Lions Hire Bob Quinn as General Manager

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It is now official: New England Patriots Director of Pro Scouting Bob Quinn is the new General Manager for the Detroit Lions. The two sides agreed to terms, per numerous sources including Adam Schefter of ESPN, late Friday afternoon.

Quinn is a bit of an unknown commodity to much of the league, shrouded somewhat in secrecy by Bill Belichick and Nick Caserio. He was the third man on the football side of the org chart, in charge of pro personnel.

The 39-year-old has spent his entire post-collegiate life in the Patriots organization. Here is what he’s done for New England over the last 15 years, thanks to a handy screenshot from the NFL Network:

Quinn screenshot
Quinn screenshot /

Earlier in the week, Quinn was announced as one of four candidates. Interim GM Sheldon White, who has been with the Lions for over 20 years, also interviewed on Friday but did not get the job. His future with the team is unclear.

Also unclear is what happens with the coaching staff. Jim Caldwell remains as head coach, and when I exchanged texts with a current assistant coach at 6:29 PM on Friday he was unsure what was going to happen.

The timing here should concern Caldwell and his underlings. Because none of the other coaching openings have been filled yet, if Quinn wants to bring in his own coaching staff he can still have his pick of candidates. There are no known connections between Caldwell and Quinn.

Now for the editorial part…

Many folks are expressing consternation about tapping a Belichick underling. And that is fair; ex-Pats have generally not fared when not under The Hoodie. The most successful is current Falcons GM Thomas Dimitroff, who built up a team from the ashes of the Michael Vick fiasco and won playoff games before a series of bad defensive choices set the team back.

I talked to a few Patriots sources early in the week when his candidacy was announced and the returns were mostly quite positive, albeit sort of vague. As noted above, New England is an incredibly closed-circuit organization and defiance of that private nature results in swift retribution.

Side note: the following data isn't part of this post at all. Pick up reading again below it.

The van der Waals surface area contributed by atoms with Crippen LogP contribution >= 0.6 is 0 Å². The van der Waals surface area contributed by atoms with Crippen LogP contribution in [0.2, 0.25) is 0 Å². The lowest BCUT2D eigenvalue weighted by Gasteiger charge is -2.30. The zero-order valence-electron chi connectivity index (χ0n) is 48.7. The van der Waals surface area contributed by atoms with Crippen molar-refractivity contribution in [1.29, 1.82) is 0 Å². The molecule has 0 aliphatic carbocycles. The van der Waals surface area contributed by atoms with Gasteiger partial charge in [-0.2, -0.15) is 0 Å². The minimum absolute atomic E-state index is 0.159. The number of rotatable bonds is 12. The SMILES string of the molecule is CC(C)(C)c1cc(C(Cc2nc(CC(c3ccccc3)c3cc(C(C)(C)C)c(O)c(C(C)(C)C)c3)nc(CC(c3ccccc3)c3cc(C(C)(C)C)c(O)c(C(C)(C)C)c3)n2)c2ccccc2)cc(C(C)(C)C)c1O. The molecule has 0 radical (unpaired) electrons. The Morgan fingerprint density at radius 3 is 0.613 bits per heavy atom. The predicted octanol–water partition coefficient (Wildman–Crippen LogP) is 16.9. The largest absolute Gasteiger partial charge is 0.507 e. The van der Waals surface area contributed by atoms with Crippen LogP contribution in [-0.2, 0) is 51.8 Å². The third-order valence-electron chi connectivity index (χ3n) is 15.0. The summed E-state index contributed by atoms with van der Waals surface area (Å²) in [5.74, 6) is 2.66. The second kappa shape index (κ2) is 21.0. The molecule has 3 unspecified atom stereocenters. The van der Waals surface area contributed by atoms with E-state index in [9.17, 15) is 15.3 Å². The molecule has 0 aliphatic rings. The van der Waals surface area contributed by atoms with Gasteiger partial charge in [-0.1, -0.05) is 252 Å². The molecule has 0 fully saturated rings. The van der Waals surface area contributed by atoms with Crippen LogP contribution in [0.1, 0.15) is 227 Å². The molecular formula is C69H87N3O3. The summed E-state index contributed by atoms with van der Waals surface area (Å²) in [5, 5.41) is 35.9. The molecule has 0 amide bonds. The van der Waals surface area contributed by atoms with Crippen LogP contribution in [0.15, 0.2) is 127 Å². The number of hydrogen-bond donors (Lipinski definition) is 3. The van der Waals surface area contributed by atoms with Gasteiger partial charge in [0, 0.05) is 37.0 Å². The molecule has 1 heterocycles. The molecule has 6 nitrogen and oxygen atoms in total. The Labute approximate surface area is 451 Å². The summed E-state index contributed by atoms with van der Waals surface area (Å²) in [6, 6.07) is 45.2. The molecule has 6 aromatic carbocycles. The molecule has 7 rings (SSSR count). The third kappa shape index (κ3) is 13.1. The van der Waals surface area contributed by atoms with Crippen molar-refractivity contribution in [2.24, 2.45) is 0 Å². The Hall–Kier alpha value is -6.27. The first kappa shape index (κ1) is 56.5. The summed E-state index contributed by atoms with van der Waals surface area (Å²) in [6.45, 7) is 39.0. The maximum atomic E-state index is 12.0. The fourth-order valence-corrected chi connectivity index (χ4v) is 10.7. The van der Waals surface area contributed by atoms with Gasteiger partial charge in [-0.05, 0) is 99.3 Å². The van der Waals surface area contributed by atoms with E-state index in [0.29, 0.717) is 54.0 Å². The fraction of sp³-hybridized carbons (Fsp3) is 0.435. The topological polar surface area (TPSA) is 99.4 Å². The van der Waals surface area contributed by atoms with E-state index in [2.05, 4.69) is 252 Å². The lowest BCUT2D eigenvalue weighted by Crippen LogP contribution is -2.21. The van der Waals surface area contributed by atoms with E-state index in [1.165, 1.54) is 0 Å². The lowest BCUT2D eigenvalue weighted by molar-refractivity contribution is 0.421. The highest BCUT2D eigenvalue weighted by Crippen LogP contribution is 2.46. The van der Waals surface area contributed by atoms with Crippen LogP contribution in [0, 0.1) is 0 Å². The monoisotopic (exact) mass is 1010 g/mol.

Here’s a good tidbit that Doug Kyed of NESN provided,

"Gil Brandt said this about him: “There’s nobody close to this guy as far as knowledge and ability to evaluate. He understands analytics, he understands the salary cap, and this guy, to me, is a superior evaluator of people and players.”"

Should Quinn opt to bring in his own people, both Patriots coordinators are already hot candidates on the coaching carousel. Josh McDaniels (offense) and Matt Patricia (defense) have had their names bandied about as young, up-and-coming coaching candidates.

That is true of Patricia as well. McDaniels flopped in Denver, hitching his wagon to Tim Tebow for one shining moment before it crashed and burned spectacularly. Patricia on the other hand has never had a head coaching job. He’s an actual rocket scientist, a grad of RPI and a guy twice as smart as Jim Schwartz thinks Jim Schwartz is (thanks for the line Mork!).

I have no problem with Quinn bringing in Patricia and dropping the curtain on the Caldwell, and by extension Mayhew, era. That would almost certainly mean the departure of both current coordinators, however. And that would be a very real setback for Matthew Stafford, who was the best quarterback in the NFL over the last eight weeks with Jim Bob Cooter running the offense.

Maybe Quinn would allow Cooter to sing for his supper. Everyone I’ve asked about Quinn reiterates he’s a bright guy who understands the ramifications of his actions. That warms the heart, because this Lions organization has been remarkably short-sighted far too often.

I do not expect Teryl Austin back as Defensive Coordinator no matter what happens with Caldwell. He’s one of the top coaching candidates on the market. Could he get a chance to take over as head coach in Detroit? I’m sure that’s a question the search committee and interviewing group of the Lions asked him. We will find out soon.

As far as what to expect from Quinn’s scouting background, the Patriots are noted for identifying very specific roles for players. That is true from both the college and pro side, where they have had great fortune finding underutilized talent from other teams and turning them into very useful players. Rob Ninkovich and Wes Welker are two prominent examples.

They have not been shy about taking risks on athletic prospects and trusting their system and developmental prowess with the coaching staff. Look at guys like Chandler Jones, Jamie Collins, Sebastian Vollmer and Malcolm Butler, all of whom were better athletes than football players in their collegiate careers and are now above-average NFL starters as their positions. The Lions have not tasted much success at this, though Ziggy Ansah and Darius Slay have proven great choices from this mindset.

We will hear more about what happens with the coaches soon. Stay tuned to SideLion Report for all the updates and analysis!